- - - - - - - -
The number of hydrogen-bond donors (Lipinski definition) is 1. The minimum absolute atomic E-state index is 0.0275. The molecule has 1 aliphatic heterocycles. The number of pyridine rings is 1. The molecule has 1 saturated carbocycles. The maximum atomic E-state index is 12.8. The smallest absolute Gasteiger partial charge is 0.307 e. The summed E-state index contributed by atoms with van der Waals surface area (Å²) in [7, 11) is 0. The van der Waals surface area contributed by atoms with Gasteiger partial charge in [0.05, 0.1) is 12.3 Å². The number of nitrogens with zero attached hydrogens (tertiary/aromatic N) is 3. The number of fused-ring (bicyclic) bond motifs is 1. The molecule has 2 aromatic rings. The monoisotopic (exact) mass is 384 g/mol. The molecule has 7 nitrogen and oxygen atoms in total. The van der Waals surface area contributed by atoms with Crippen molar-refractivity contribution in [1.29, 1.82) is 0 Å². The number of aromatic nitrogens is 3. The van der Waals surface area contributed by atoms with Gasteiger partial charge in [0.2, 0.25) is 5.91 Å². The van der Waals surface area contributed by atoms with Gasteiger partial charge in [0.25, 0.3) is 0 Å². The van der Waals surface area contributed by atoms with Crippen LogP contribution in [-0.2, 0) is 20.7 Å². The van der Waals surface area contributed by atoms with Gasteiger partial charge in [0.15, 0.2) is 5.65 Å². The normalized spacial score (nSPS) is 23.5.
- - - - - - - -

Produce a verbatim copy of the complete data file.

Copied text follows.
The number of hydrogen-bond donors (Lipinski definition) is 1. The minimum absolute atomic E-state index is 0.0275. The molecule has 1 aliphatic heterocycles. The number of pyridine rings is 1. The molecule has 1 saturated carbocycles. The maximum atomic E-state index is 12.8. The smallest absolute Gasteiger partial charge is 0.307 e. The summed E-state index contributed by atoms with van der Waals surface area (Å²) in [7, 11) is 0. The van der Waals surface area contributed by atoms with Gasteiger partial charge in [0.05, 0.1) is 12.3 Å². The number of nitrogens with zero attached hydrogens (tertiary/aromatic N) is 3. The number of fused-ring (bicyclic) bond motifs is 1. The molecule has 2 aromatic rings. The monoisotopic (exact) mass is 384 g/mol. The molecule has 7 nitrogen and oxygen atoms in total. The van der Waals surface area contributed by atoms with Crippen molar-refractivity contribution in [1.29, 1.82) is 0 Å². The number of aromatic nitrogens is 3. The van der Waals surface area contributed by atoms with Gasteiger partial charge in [0.2, 0.25) is 5.91 Å². The van der Waals surface area contributed by atoms with Gasteiger partial charge in [0.25, 0.3) is 0 Å². The van der Waals surface area contributed by atoms with Crippen LogP contribution in [-0.2, 0) is 20.7 Å². The van der Waals surface area contributed by atoms with Gasteiger partial charge in [0.15, 0.2) is 5.65 Å². The normalized spacial score (nSPS) is 23.5.